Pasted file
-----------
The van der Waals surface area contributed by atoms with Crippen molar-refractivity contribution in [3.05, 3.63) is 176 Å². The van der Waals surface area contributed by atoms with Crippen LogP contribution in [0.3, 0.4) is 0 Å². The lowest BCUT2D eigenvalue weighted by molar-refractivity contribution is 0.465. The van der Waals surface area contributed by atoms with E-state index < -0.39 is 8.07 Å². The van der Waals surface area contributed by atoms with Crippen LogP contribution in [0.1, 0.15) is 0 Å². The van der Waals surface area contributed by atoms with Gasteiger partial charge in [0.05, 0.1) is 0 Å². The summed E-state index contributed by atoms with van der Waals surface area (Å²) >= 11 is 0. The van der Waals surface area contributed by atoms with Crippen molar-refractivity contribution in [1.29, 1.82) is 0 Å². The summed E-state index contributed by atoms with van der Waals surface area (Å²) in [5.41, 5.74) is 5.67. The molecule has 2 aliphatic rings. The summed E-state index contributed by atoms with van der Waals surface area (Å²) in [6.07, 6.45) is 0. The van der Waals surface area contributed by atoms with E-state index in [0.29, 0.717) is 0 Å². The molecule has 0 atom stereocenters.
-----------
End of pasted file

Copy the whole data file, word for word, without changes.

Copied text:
The van der Waals surface area contributed by atoms with Crippen molar-refractivity contribution in [3.05, 3.63) is 176 Å². The van der Waals surface area contributed by atoms with Crippen LogP contribution in [0.3, 0.4) is 0 Å². The lowest BCUT2D eigenvalue weighted by molar-refractivity contribution is 0.465. The van der Waals surface area contributed by atoms with E-state index < -0.39 is 8.07 Å². The van der Waals surface area contributed by atoms with Crippen LogP contribution in [0.1, 0.15) is 0 Å². The van der Waals surface area contributed by atoms with Gasteiger partial charge in [0.05, 0.1) is 0 Å². The summed E-state index contributed by atoms with van der Waals surface area (Å²) >= 11 is 0. The van der Waals surface area contributed by atoms with Crippen molar-refractivity contribution in [1.29, 1.82) is 0 Å². The summed E-state index contributed by atoms with van der Waals surface area (Å²) in [5.41, 5.74) is 5.67. The molecule has 2 aliphatic rings. The summed E-state index contributed by atoms with van der Waals surface area (Å²) in [6.07, 6.45) is 0. The van der Waals surface area contributed by atoms with E-state index in [0.29, 0.717) is 0 Å². The molecule has 0 atom stereocenters.